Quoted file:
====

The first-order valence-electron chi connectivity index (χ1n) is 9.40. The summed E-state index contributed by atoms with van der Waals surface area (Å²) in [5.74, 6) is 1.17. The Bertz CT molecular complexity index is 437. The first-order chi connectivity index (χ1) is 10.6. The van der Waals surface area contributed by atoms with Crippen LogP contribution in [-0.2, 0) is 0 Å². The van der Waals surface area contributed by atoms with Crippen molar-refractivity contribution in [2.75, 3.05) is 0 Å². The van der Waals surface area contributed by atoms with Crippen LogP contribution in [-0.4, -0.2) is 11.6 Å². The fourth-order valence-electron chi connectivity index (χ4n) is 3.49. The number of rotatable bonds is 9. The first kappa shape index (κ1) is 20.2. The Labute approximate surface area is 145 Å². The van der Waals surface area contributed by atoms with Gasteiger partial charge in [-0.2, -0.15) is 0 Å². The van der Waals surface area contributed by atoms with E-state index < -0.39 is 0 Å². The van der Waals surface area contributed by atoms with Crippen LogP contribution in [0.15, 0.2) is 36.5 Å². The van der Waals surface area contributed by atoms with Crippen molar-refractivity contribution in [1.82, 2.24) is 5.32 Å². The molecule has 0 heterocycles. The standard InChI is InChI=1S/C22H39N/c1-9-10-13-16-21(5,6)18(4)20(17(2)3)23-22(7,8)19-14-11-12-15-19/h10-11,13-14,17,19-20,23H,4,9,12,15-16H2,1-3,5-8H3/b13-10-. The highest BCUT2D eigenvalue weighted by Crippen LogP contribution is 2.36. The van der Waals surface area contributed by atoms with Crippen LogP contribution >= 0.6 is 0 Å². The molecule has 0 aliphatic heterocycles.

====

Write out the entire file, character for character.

The first-order valence-electron chi connectivity index (χ1n) is 9.40. The summed E-state index contributed by atoms with van der Waals surface area (Å²) in [5.74, 6) is 1.17. The Bertz CT molecular complexity index is 437. The first-order chi connectivity index (χ1) is 10.6. The van der Waals surface area contributed by atoms with Crippen LogP contribution in [-0.2, 0) is 0 Å². The van der Waals surface area contributed by atoms with Crippen molar-refractivity contribution in [2.75, 3.05) is 0 Å². The van der Waals surface area contributed by atoms with Crippen LogP contribution in [-0.4, -0.2) is 11.6 Å². The fourth-order valence-electron chi connectivity index (χ4n) is 3.49. The number of rotatable bonds is 9. The first kappa shape index (κ1) is 20.2. The Labute approximate surface area is 145 Å². The van der Waals surface area contributed by atoms with Gasteiger partial charge in [-0.2, -0.15) is 0 Å². The van der Waals surface area contributed by atoms with E-state index < -0.39 is 0 Å². The van der Waals surface area contributed by atoms with Crippen LogP contribution in [0.15, 0.2) is 36.5 Å². The van der Waals surface area contributed by atoms with Crippen molar-refractivity contribution in [1.82, 2.24) is 5.32 Å². The molecule has 0 heterocycles. The standard InChI is InChI=1S/C22H39N/c1-9-10-13-16-21(5,6)18(4)20(17(2)3)23-22(7,8)19-14-11-12-15-19/h10-11,13-14,17,19-20,23H,4,9,12,15-16H2,1-3,5-8H3/b13-10-. The highest BCUT2D eigenvalue weighted by Crippen LogP contribution is 2.36. The van der Waals surface area contributed by atoms with Crippen LogP contribution >= 0.6 is 0 Å². The molecule has 0 aliphatic heterocycles.